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Modern Literature Commons

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Articles 1 - 3 of 3

Full-Text Articles in Modern Literature

Life Inside The Spectacle: David Foster Wallace, George Saunders, And Storytelling In The Age Of Entertainment, John Hawkins May 2013

Life Inside The Spectacle: David Foster Wallace, George Saunders, And Storytelling In The Age Of Entertainment, John Hawkins

Masters Theses

This project explores George Saunders's In Persuasion Nation and David Foster Wallace's Infinite Jest as interventionary literature. The thesis asserts that the two works confront the problems of isolation and dehumanization created by entertainment-based consumerism; they do so by depicting satirically exaggerated consumer societies and placing well-developed, sympathetic characters in those settings. The thesis includes a consideration of Jameson and deBord's theories of spectacle and Wallace's stated concerns with postmodern irony as an ineffective form of critique.


Spice Sisters: Religion, Freedom And Escape Of Women In African American And Indian Literatures, Lovely Koshy May 2013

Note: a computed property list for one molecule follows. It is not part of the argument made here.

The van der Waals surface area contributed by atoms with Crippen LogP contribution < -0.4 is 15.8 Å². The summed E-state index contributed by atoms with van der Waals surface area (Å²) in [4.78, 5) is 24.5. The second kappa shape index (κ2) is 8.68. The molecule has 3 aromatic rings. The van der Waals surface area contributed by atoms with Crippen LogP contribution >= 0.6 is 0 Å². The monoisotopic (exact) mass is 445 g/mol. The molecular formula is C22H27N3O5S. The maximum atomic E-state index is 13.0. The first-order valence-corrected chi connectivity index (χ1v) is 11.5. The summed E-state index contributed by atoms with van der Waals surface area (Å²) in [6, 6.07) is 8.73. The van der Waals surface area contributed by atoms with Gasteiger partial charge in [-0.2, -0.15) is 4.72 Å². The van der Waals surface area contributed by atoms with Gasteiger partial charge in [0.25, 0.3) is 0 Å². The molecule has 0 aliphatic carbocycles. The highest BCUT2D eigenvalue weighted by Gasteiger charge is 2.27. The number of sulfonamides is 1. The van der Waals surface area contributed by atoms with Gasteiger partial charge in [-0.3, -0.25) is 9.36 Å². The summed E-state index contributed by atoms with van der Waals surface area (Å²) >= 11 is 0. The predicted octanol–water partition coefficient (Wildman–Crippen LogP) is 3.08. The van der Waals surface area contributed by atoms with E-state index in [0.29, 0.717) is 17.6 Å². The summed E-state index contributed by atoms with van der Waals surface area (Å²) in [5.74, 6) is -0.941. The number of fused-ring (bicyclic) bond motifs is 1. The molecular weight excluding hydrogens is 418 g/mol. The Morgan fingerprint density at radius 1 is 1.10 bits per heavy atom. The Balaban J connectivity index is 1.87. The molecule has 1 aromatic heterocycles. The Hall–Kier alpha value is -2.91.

Spice Sisters: Religion, Freedom And Escape Of Women In African American And Indian Literatures, Lovely Koshy

Masters Theses

This thesis focuses on women in Lorraine Hansberry's A Raisin in the Sun and Rabindranath Tagore's three short stories. Hansberry writes during a period in America when racism, segregation, and black migration to the North weighed heavy upon the psyche of black women. Tagore writes during a time when British control, sati system, caste system, and dharma leave Indian women voiceless. Both express their disagreement with entrenched norms and institutions that have been in place for hundreds of years, a task that initially may seem to be an impossible undertaking, and unlikely to bring about expected change. This ...


The Burden Of Knowing: Camus, Qohelet, And The Limitations Of Human Reason, Justin K. Morgan Feb 2012

The Burden Of Knowing: Camus, Qohelet, And The Limitations Of Human Reason, Justin K. Morgan

Eleutheria

In one of the most influential works of the twentieth century, The Myth of Sisyphus, Albert Camus writes this: “This heart within me I can feel, and I judge that it exists. This world I can touch, and I likewise judge that it exists. There ends all my knowledge, and the rest is construction.” Here, Camus addresses what he believes to be one of the main sources of the absurd: the limitations of human reason. He claims that his inability to fully understand human reality creates a gap between his existence and its meaning, and, in effect, renders the whole ...